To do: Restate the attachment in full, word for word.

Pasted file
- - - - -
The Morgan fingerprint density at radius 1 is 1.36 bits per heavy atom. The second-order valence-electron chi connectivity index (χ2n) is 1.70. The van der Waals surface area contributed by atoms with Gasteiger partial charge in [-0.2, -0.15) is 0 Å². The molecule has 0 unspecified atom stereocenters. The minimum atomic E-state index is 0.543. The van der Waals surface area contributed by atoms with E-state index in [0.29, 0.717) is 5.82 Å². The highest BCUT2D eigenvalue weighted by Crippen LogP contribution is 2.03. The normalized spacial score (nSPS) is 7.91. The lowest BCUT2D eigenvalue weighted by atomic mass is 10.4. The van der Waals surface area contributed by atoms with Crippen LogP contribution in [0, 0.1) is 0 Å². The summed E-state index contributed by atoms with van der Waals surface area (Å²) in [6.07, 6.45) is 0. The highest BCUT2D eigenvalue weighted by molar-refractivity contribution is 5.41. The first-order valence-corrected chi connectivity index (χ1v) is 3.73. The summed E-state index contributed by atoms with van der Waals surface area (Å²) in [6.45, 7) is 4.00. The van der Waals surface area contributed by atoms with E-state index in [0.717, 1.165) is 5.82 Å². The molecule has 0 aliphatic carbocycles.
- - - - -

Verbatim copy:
The Morgan fingerprint density at radius 1 is 1.36 bits per heavy atom. The second-order valence-electron chi connectivity index (χ2n) is 1.70. The van der Waals surface area contributed by atoms with Gasteiger partial charge in [-0.2, -0.15) is 0 Å². The molecule has 0 unspecified atom stereocenters. The minimum atomic E-state index is 0.543. The van der Waals surface area contributed by atoms with E-state index in [0.29, 0.717) is 5.82 Å². The highest BCUT2D eigenvalue weighted by Crippen LogP contribution is 2.03. The normalized spacial score (nSPS) is 7.91. The lowest BCUT2D eigenvalue weighted by atomic mass is 10.4. The van der Waals surface area contributed by atoms with Crippen LogP contribution in [0, 0.1) is 0 Å². The summed E-state index contributed by atoms with van der Waals surface area (Å²) in [6.07, 6.45) is 0. The highest BCUT2D eigenvalue weighted by molar-refractivity contribution is 5.41. The first-order valence-corrected chi connectivity index (χ1v) is 3.73. The summed E-state index contributed by atoms with van der Waals surface area (Å²) in [6.45, 7) is 4.00. The van der Waals surface area contributed by atoms with E-state index in [0.717, 1.165) is 5.82 Å². The molecule has 0 aliphatic carbocycles.